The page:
The above primary object is fulfilled according to the present invention by a reader-printer comprising a plurality of paper feeding sections, each accommodating a recording paper of a different size; retrieval means for retrieving a desired image out of a multiplicity of images recorded on a microfilm; a plurality of sensors arranged in a line along a film transport direction for judging a frame size of the retrieved image, the plurality of sensors being disposed in a position where all the sensors receive light having passed through an image area when an image at an exposure position has a first size, and where at least one sensor receives light having passed through an area including a blank portion between images when the image has a second size; distinguishing means for distinguishing signals of levels corresponding to the blank portion from signals of other levels, both of the signals being generated by the plurality of sensors; and control means for judging a size of the retrieved image frame using a result of the distinguishing means and selecting a paper feeding section out of the plurality of paper feeding sections in accordance with a result of the judgment.

Each sensor may have the same or less width than a width of the blank portion projected onto the sensor.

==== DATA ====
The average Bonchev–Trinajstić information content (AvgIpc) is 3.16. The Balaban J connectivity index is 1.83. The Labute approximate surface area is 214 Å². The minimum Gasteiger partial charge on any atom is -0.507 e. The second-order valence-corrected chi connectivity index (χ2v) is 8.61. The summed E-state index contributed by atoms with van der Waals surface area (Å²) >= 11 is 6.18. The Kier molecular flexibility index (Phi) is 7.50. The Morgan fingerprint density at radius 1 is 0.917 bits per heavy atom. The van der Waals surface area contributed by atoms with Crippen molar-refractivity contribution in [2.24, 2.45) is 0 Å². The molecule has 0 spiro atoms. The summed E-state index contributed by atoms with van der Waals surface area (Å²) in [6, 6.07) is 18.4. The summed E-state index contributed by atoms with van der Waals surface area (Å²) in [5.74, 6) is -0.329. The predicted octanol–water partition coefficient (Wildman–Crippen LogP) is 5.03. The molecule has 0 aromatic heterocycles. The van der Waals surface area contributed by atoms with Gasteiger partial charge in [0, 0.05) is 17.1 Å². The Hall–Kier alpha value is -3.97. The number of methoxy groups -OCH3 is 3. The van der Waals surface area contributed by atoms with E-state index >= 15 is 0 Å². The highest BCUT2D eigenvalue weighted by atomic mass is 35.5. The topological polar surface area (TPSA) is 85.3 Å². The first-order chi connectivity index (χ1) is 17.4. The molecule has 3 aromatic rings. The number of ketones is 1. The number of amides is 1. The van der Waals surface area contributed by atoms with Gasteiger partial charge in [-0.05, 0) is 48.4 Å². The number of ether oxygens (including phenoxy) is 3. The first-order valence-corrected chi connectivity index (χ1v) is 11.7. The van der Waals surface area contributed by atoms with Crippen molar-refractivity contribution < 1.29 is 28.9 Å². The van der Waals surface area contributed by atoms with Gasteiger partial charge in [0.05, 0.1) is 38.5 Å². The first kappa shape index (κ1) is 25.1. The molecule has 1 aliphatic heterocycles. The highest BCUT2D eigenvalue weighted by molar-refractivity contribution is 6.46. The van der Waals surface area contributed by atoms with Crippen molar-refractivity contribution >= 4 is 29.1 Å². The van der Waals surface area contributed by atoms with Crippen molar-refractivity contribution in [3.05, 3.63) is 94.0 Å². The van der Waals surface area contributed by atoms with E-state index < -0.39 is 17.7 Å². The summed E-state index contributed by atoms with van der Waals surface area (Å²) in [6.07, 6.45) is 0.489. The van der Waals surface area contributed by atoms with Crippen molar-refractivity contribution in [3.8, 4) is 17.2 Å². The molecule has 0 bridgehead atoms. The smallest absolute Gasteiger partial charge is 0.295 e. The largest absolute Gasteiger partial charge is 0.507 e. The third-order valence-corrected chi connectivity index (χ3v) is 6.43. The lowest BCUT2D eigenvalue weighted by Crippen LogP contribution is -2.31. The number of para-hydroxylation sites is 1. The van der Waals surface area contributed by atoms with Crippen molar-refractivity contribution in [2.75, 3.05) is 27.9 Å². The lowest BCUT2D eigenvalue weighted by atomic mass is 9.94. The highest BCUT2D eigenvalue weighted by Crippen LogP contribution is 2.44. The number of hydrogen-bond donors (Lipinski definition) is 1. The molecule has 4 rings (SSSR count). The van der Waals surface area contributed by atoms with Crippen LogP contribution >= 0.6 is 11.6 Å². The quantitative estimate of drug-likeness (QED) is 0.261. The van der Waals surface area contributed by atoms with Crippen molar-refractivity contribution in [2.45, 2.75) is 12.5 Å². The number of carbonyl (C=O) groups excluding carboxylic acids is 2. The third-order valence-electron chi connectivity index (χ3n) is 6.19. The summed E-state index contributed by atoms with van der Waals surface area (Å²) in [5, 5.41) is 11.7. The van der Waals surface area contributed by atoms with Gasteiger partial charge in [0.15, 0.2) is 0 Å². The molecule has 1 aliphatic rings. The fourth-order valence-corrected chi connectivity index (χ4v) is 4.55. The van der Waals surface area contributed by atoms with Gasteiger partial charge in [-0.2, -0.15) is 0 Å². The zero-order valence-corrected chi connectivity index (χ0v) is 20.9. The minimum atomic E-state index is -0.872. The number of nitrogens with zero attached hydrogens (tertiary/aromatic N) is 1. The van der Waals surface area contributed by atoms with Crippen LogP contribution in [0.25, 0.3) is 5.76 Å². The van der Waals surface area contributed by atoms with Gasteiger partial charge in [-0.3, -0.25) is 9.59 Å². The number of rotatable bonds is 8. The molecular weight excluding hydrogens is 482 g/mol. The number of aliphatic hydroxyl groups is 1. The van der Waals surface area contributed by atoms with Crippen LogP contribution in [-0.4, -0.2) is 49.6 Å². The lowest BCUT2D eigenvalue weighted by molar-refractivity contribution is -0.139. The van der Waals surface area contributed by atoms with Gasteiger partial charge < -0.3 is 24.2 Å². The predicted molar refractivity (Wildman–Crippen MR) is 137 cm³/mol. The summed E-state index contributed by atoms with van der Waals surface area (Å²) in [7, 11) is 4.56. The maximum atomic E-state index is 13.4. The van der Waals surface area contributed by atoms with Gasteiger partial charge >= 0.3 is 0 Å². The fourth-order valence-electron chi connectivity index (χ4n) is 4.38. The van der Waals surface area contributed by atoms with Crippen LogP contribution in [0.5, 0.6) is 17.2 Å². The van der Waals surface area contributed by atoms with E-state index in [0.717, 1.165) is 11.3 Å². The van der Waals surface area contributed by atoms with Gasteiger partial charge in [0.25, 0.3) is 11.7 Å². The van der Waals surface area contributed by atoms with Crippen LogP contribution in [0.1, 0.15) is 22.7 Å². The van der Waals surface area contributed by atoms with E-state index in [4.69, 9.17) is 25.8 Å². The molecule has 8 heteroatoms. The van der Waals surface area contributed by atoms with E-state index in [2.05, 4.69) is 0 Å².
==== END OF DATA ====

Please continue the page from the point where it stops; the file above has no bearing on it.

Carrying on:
Each sensor may have the same or less width than a half of the width of the blank portion projected onto the sensor.

An arrangement pitch of each sensor may be the same or less than the width of the blank portion projected onto the sensor.

The arrangement pitch of each sensor may be the same or less than a half of the width of the blank portion projected onto the screen.

The reader-printer may have a plurality of transverse rows of sensors.

According to the above construction, since a plurality of sensors for judging a frame size of an image are arranged along a film transport direction, the sensors have a large detection area as a whole in the transport direction even if the detection area of each sensor is small. Therefore, whether the blank portion is present or not can be accurately detected although the film stopping position is varied in the frame retrieval. In addition, when the blank portion is within the detection area, it can be detected insofar as its width is large enough to be detected by one sensor.

The above second object is fulfilled according to the present invention by a reader-printer comprising retrieval means for retrieving a desired image out of a multiplicity of images recorded on a microfilm; judgment means for judging a frame size of the retrieved image during a change-over operation from the reader mode to the printer mode; and control means for controlling the operation in the printer mode to effect a paper feeding operation by selecting a paper feeding section out of a plurality of sections on the basis of a result of the judgment.

The sensor may be disposed on an extension line of a projecting optical path of a film projecting lens and in a position which light having passed the microfilm reaches during the period from output of a print starting signal to scan start of a scanning mirror.

The sensor may receive the light having passed the film when an optical path changeover mirror for changing over between a reader optical path in the reader mode and a printer optical path in the printer mode is moved to a printer mode position.